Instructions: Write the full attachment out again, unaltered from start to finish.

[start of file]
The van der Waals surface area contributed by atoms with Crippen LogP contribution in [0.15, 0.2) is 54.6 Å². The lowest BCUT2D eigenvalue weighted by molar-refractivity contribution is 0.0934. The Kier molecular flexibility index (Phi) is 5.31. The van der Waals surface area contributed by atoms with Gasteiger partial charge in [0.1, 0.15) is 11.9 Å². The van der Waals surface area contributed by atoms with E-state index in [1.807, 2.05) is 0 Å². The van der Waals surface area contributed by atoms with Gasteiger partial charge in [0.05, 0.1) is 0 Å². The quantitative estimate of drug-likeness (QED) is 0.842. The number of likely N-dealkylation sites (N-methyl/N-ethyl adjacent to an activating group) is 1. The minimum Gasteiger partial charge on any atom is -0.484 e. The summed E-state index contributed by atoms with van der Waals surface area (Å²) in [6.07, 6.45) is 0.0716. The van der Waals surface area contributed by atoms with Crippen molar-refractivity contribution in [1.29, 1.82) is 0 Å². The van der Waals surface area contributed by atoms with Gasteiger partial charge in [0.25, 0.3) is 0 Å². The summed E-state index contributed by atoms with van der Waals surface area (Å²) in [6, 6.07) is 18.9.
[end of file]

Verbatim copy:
The van der Waals surface area contributed by atoms with Crippen LogP contribution in [0.15, 0.2) is 54.6 Å². The lowest BCUT2D eigenvalue weighted by molar-refractivity contribution is 0.0934. The Kier molecular flexibility index (Phi) is 5.31. The van der Waals surface area contributed by atoms with Gasteiger partial charge in [0.1, 0.15) is 11.9 Å². The van der Waals surface area contributed by atoms with E-state index in [1.807, 2.05) is 0 Å². The van der Waals surface area contributed by atoms with Gasteiger partial charge in [0.05, 0.1) is 0 Å². The quantitative estimate of drug-likeness (QED) is 0.842. The number of likely N-dealkylation sites (N-methyl/N-ethyl adjacent to an activating group) is 1. The minimum Gasteiger partial charge on any atom is -0.484 e. The summed E-state index contributed by atoms with van der Waals surface area (Å²) in [6.07, 6.45) is 0.0716. The van der Waals surface area contributed by atoms with Crippen molar-refractivity contribution in [1.29, 1.82) is 0 Å². The van der Waals surface area contributed by atoms with Gasteiger partial charge in [0.25, 0.3) is 0 Å². The summed E-state index contributed by atoms with van der Waals surface area (Å²) in [6, 6.07) is 18.9.